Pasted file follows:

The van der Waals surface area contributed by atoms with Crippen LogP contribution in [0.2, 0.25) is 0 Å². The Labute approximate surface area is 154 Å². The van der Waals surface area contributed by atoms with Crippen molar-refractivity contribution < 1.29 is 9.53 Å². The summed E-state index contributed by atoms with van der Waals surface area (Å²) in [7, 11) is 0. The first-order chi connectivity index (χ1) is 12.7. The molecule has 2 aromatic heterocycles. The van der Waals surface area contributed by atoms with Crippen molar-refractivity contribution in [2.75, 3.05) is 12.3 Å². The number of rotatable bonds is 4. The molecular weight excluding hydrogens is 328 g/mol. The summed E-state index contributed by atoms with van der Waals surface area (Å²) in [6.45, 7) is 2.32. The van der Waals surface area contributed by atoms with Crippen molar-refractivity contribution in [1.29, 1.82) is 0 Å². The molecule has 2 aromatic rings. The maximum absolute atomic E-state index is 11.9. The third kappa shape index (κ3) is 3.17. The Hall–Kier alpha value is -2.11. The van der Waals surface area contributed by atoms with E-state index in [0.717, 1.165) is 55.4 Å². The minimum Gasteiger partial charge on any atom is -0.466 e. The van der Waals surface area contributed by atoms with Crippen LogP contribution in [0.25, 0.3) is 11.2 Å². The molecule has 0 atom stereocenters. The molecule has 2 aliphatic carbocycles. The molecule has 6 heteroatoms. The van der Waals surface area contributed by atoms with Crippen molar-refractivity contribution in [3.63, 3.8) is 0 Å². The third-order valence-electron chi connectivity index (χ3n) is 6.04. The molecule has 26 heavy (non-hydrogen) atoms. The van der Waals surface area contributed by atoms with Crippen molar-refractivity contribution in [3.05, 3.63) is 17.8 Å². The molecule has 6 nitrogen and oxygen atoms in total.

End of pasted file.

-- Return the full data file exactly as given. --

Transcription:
The van der Waals surface area contributed by atoms with Crippen LogP contribution in [0.2, 0.25) is 0 Å². The Labute approximate surface area is 154 Å². The van der Waals surface area contributed by atoms with Crippen molar-refractivity contribution < 1.29 is 9.53 Å². The summed E-state index contributed by atoms with van der Waals surface area (Å²) in [7, 11) is 0. The first-order chi connectivity index (χ1) is 12.7. The molecule has 2 aromatic heterocycles. The van der Waals surface area contributed by atoms with Crippen molar-refractivity contribution in [2.75, 3.05) is 12.3 Å². The number of rotatable bonds is 4. The molecular weight excluding hydrogens is 328 g/mol. The summed E-state index contributed by atoms with van der Waals surface area (Å²) in [6.45, 7) is 2.32. The van der Waals surface area contributed by atoms with Crippen molar-refractivity contribution in [1.29, 1.82) is 0 Å². The molecule has 2 aromatic rings. The maximum absolute atomic E-state index is 11.9. The third kappa shape index (κ3) is 3.17. The Hall–Kier alpha value is -2.11. The van der Waals surface area contributed by atoms with E-state index in [0.717, 1.165) is 55.4 Å². The minimum Gasteiger partial charge on any atom is -0.466 e. The van der Waals surface area contributed by atoms with Crippen LogP contribution in [0.25, 0.3) is 11.2 Å². The molecule has 0 atom stereocenters. The molecule has 2 aliphatic carbocycles. The molecule has 6 heteroatoms. The van der Waals surface area contributed by atoms with Crippen molar-refractivity contribution in [3.63, 3.8) is 0 Å². The third-order valence-electron chi connectivity index (χ3n) is 6.04. The molecule has 26 heavy (non-hydrogen) atoms. The van der Waals surface area contributed by atoms with Crippen molar-refractivity contribution in [3.05, 3.63) is 17.8 Å². The molecule has 6 nitrogen and oxygen atoms in total.